I’m surprised there are not more games that make use of the potential of the first person perspective to create compellingly tense or frightening experiences. Call of Cthulhu: Dark Corners of the Earth is one of the rare exceptions, it’s use of a limited first person perspective is responsible for one of the most memorably frightening moments I’ve had in any game. During an investigation of the Marsh Refinery in the town of Innsmouth I found myself being pursued and then directly chased by a Shoggoth. As it bore down on me, squeezing it’s bulk through the corridor I needed to keep moving forward, closing and bolting doors behind me in an attempt to slow it’s progress. Though I was fascinated by the concept of the Shoggoth and how it would be depicted in motion I never once turned around. If I had stopped to look I wouldn’t have been able to get away before it caught me; so I never stopped. I was compelling to keep moving forward.

In my head the descriptions I had read of the creature and the faint blurred glimpses I had caught of it earlier, when my wavering sanity permitted, caused me to form a horriffic of what was bare feet away, ready to devour me if I slowed for even a moment.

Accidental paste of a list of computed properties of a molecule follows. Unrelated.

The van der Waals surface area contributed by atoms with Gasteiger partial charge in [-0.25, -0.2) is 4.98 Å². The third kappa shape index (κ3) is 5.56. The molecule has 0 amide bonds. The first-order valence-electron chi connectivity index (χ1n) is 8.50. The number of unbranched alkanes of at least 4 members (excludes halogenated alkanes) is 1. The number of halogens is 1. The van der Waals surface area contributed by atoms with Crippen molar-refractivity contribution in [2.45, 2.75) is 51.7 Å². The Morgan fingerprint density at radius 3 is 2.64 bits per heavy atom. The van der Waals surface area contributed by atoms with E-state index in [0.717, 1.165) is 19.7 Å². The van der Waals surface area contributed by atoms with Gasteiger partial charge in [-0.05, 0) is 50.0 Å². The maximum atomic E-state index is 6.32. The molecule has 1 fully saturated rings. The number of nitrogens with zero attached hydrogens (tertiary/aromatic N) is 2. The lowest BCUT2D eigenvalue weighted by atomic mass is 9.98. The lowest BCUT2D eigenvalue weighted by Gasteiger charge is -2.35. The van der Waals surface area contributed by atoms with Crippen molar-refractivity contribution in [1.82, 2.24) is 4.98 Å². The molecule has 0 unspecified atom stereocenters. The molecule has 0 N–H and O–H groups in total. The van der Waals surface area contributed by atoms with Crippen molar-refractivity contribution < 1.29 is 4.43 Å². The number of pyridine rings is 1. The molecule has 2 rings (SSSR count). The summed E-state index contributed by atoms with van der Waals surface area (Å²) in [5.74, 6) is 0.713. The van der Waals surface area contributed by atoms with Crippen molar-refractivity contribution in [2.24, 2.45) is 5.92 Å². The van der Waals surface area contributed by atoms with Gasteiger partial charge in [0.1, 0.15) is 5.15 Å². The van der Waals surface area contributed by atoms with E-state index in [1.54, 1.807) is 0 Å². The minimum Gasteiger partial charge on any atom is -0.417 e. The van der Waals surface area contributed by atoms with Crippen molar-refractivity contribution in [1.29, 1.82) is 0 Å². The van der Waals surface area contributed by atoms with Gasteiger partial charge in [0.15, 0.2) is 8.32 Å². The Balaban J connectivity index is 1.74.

The very fact I couldn’t see what form the Shoggoth had taken and exactly how close it was meant I was constantly on edge. A greater freedom to manipulate the camera or a wider field of view would have lessened that almost tunnel vision like sense of focus and allowed the less horrific reality of the situation to disperse and release the vice like grip the game had on me for those moments.

Even outside of the horror genre the tension that can be evoked by restricting the camera is a powerful tool. I’ve talked beforeabout how I feel Mirror’s Edge is at it’s best when you are being chased. A big part of that is the inherent restrictions of the first person camera. You cannot see what is chasing you and that leaves your imagination free to make up all sorts of terrible threats that may or may not be accurate. A third person camera for these sections might have served to make the navigation and jumping themselves easier but would also have increased the likelihood of catching a glimpse of your pursuers, taking away that sense of tension.